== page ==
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Question
Posted by: Mother | 2004/11/17

Nightmares

My daughter is always complaining about nightmares. I stopped her from watching any movies that might aggravate her situation but she would watch the animated movies and still say some parts of it is scary, like the shark in finding Nemo and parts of peter pan etc. My husband and I is separated for the last 4 years and we in a processes of divorce. I went through period of depression but had counseling and dealing with very well at the moment. My daughter had counseling and the phycologist said the nightmares will get better. she is generally a very sensitive child and can be over protective about me and her little brother, she is 7 years and brother is two (same father long story) She's always worried about her brother and me getting heard or dying.What should I do she sometimes wakes up crying, sit on her bed and when she get realy scared she waikes me up. They share my room with me but I would like to move her into her own room, seems impossible at the momment

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Our expert says:
Expert ImageCyberShrink

Yes, it's remarkable how much scary stuff there is within films and materials aimed at kids. The old fairy-tales are actually horrifically full of murders and mayhem and abuse. And it seems that enduring children's classics are not all fluffy but include real themes of love and loss, which echo within kids. They can be useful, as a basis for parents and kids to discuss such themes together. Most normal kids, though, go through a phase or two of having nightmares, which seem to arrive for no reason that's ever clear, and then go away again, just as mysteriously.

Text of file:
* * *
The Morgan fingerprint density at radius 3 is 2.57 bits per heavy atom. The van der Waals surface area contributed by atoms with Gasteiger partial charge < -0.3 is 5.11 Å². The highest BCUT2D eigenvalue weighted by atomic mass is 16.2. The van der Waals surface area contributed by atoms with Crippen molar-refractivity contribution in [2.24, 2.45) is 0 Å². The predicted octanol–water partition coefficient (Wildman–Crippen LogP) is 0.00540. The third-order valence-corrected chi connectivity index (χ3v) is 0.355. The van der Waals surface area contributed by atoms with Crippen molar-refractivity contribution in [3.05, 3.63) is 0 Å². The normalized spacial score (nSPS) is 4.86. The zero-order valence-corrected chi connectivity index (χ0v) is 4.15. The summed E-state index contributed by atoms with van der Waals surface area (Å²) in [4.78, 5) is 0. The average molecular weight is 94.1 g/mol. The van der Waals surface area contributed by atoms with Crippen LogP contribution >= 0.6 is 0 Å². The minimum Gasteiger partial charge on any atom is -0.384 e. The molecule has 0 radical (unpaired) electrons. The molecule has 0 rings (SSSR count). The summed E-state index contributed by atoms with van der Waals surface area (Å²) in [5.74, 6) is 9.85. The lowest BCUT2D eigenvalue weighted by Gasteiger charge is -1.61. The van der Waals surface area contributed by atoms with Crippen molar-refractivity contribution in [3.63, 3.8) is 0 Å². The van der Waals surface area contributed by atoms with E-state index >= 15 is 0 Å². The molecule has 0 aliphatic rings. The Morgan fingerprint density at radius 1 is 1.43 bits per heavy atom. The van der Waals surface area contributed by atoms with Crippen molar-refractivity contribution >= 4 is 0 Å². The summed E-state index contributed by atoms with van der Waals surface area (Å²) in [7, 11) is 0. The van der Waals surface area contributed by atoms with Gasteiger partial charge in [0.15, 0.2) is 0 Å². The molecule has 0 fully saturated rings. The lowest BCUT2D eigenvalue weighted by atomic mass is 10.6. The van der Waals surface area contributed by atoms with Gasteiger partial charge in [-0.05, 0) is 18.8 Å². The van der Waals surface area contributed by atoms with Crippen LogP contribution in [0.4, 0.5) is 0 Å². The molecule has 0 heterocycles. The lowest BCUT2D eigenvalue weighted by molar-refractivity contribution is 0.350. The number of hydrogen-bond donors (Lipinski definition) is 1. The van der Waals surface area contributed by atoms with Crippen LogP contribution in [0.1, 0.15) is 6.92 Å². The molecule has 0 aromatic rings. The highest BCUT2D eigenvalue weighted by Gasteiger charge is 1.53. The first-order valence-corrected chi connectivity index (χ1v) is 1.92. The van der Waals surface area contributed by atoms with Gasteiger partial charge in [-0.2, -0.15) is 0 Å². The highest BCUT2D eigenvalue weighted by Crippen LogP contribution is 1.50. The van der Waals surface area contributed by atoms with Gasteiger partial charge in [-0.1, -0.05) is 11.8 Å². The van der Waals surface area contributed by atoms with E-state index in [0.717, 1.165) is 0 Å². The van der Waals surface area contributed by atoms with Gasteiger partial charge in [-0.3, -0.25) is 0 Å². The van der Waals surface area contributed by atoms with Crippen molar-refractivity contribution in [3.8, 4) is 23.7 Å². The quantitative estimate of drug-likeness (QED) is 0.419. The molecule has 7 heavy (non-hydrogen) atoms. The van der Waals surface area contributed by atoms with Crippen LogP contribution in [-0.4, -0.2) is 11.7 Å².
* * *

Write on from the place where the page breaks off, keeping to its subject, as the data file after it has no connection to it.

Sometimes when they hear of tragedies in other families ( the news is full of them ) or they hear of such things from other kids at school ( so you can't protect them from bad news ) they can grow excessively worried about their own loved ones, and over-protective of them. Discuss with your daughter what she's thinking of when the dreams frighten her, and this can be useful. Moving to her own room shouldn't be impossible. Emphasize her role in caring for her little brother then, and in comforting and not scaring him ; use a night-light for aded feelings of security. And check out the Archives of this Forum, as we've discussed Nightmares, and the issue of a child moving into her own room, quite often, with a range of good advice from a number of readers.

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